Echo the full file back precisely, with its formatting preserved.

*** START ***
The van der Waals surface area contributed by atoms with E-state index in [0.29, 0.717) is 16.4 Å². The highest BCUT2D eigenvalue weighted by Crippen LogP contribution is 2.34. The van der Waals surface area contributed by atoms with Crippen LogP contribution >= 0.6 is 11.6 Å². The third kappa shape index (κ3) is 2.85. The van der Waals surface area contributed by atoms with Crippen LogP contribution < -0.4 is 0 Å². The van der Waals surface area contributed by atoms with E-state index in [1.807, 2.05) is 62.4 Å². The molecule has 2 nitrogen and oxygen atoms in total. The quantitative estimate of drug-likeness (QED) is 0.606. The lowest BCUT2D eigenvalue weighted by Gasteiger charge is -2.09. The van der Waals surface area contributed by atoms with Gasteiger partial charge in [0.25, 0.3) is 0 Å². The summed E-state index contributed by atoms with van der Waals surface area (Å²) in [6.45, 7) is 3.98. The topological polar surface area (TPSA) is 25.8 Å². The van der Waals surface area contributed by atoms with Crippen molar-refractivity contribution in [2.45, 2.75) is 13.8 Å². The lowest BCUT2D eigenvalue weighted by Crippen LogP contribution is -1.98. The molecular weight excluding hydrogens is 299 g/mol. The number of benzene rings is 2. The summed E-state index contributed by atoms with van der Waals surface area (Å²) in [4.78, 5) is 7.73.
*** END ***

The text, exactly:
The van der Waals surface area contributed by atoms with E-state index in [0.29, 0.717) is 16.4 Å². The highest BCUT2D eigenvalue weighted by Crippen LogP contribution is 2.34. The van der Waals surface area contributed by atoms with Crippen LogP contribution >= 0.6 is 11.6 Å². The third kappa shape index (κ3) is 2.85. The van der Waals surface area contributed by atoms with Crippen LogP contribution < -0.4 is 0 Å². The van der Waals surface area contributed by atoms with E-state index in [1.807, 2.05) is 62.4 Å². The molecule has 2 nitrogen and oxygen atoms in total. The quantitative estimate of drug-likeness (QED) is 0.606. The lowest BCUT2D eigenvalue weighted by Gasteiger charge is -2.09. The van der Waals surface area contributed by atoms with Gasteiger partial charge in [0.25, 0.3) is 0 Å². The summed E-state index contributed by atoms with van der Waals surface area (Å²) in [6.45, 7) is 3.98. The topological polar surface area (TPSA) is 25.8 Å². The van der Waals surface area contributed by atoms with Crippen molar-refractivity contribution in [2.45, 2.75) is 13.8 Å². The lowest BCUT2D eigenvalue weighted by Crippen LogP contribution is -1.98. The molecular weight excluding hydrogens is 299 g/mol. The number of benzene rings is 2. The summed E-state index contributed by atoms with van der Waals surface area (Å²) in [4.78, 5) is 7.73.